‘At all times, day by day, we have to continue fighting for freedom of religion, freedom of speech, and freedom from want — for these are things that must be gained in peace as well as in war.’
So wrote Eleanor Roosevelt in her newspaper column, My Day, in 1943. She was the longest serving First Lady of the United States, and she made the most of it.
A particularly outspoken First Lady, she significantly defined the role of her office for her successors, often taking Franklin Roosevelt’s place at public events due to his disability. She also held regular press conferences, many of which were women-only: a radical demand at a time when women journalists had traditionally been excluded from serious media events. By hosting these, papers were pressured into hiring more women reporters, pushing for equality in the profession.
As well as supporting an increased role for women in the workplace, she advocated civil rights for African Americans. In 1938, during a conference for Human Welfare held in Alabama, Eleanor sat directly beside an African American associate, ignoring the designated whites-only section en route. After being told that segregationist policies prohibited whites and blacks from sitting together at public functions, the First Lady asked for a ruler. Measuring the distance separating the white and black seating areas, she placed her chair directly in its centre and sat there defiantly until the meeting concluded.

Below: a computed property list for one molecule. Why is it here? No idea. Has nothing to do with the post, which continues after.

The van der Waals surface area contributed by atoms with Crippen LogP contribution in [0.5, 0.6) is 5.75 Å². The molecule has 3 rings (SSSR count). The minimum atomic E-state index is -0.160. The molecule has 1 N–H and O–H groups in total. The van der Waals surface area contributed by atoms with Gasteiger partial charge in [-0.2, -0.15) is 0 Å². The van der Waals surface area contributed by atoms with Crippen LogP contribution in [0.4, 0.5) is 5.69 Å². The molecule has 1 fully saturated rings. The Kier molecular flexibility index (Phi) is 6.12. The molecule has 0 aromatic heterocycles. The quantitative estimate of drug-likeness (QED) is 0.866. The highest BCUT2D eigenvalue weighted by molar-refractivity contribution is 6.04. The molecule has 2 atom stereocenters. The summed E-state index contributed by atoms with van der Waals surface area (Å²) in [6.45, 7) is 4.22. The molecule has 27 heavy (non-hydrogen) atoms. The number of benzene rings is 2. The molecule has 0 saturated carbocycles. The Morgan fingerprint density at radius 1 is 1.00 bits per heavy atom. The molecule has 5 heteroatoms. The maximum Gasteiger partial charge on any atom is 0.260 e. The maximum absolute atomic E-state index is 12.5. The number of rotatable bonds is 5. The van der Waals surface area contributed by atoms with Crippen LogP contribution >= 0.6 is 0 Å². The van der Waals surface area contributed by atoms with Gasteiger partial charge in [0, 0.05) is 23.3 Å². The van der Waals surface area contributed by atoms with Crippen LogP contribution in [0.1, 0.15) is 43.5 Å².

Later, she became the US's first delegate to the United Nations, where she became a driving force: she chaired the UN Commission on Human Rights and oversaw the drafting of the Universal Declaration of Human Rights. So… Franklin Roosevelt who?